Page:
Capital coders 1

Students with Girls Inc. crowd around a tablet while a software engineer from Capital One examines the app they developed. Capital One hosted 32 students on their campus for a three-week program teaching the basics of programming, culminating in the students showing off their apps to Capital One experts.

Capital One's Plano campus hosted an event Thursday celebrating the achievements of several young female coders, in hopes of sparking their interests in engineering careers.

The Thursday event was the culmination of the three-week long Captial One Summer Coders Program, in which the company invited 32 sixth-, seventh- and ninth- graders to learn programming basics, design and create their own apps and show them off to Capital One's engineers and designers.

The summer program drew students from Girls Inc., which helps girls from underserved communities in Dallas learn the skills they need to be strong and economically independent adult women.

Captial One Vice President of Technology Mark Cauwels said the girls used an application called MIT App Inventor to build their own apps, ranging from games and educational apps to limited productivity tools.

“ We interact with middle school students from the local area, and we bring those students in to teach them about software engineering and logical thinking processes,” Cauwels said. “Today, they will be presenting those applications.”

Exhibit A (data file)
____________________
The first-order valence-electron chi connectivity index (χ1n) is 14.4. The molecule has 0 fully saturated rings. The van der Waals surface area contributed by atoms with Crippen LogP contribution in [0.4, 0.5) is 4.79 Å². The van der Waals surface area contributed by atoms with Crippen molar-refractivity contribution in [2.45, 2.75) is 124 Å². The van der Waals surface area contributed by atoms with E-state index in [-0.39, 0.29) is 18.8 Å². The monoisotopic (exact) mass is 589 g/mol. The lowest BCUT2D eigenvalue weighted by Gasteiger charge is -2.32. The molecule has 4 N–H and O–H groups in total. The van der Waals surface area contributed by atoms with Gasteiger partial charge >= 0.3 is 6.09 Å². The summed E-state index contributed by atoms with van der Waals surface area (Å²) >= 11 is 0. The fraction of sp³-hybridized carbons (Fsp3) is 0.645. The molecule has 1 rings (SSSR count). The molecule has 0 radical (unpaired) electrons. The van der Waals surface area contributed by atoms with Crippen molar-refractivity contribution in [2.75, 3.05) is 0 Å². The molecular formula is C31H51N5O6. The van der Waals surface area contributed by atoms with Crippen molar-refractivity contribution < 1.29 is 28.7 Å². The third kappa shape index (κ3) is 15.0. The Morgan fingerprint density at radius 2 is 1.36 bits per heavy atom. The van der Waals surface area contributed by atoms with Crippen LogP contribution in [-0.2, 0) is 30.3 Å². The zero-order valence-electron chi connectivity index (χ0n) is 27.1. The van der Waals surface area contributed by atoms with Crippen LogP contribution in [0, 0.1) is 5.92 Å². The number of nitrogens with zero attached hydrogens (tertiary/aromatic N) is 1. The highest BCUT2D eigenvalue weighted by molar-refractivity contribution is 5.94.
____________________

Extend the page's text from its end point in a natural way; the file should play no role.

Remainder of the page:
Cauwels said the girls win awards including most creative, best user experience and more.

“We at Capital One focus a lot on interacting with the local community,” he said. “We're also very focused on women in technology and building inclusion in engineering.”

He said the program, created in 2014, hopes to address the growing need for science, technology, engineering and mathematics graduates in America.

“We really want to give back to the local community, and build a knowledge base of STEM,” he said. “There's a growing need for that. We want to build at that 6th to 9th grade level, kids are deciding what they're interested in.”

Cauwels said since the program's inception, the company has brought 240 students in and taught them the basics of coding.

Kirsten Bossard, director of communications and marketing for Girls Inc., said the program provides these girls an exposure to the skills required to flourish they otherwise may not get at home.

“The mission of Girls Inc. is to inspire all girls to be strong, smart and bold so that they can become healthy, economically independent young women,” Bossard said.

She said Girls Inc. also works with Capital One to provide their students with reading and financial literacy programs as well.

“We're really creating an overall girl experience,” Bossard said.

Amaris Burleson, 11 from Sidney Lanier Elementary in Dallas and Girls Inc.'s Love Field campus, said she and her team developed a game app called Food Drop. In Food Drop, a character named Jeff has to catch all the food items while avoiding non-food items within a 20 second time limit.

“I had to learn how to reset the whole thing, and how to make Jeff move and control his speed, and finding and importing image sprites,” Burleson said.

She said the program has helped guide her toward pursuing a career in animation and film.

“I know what I want to do for a living,” Burleson said.

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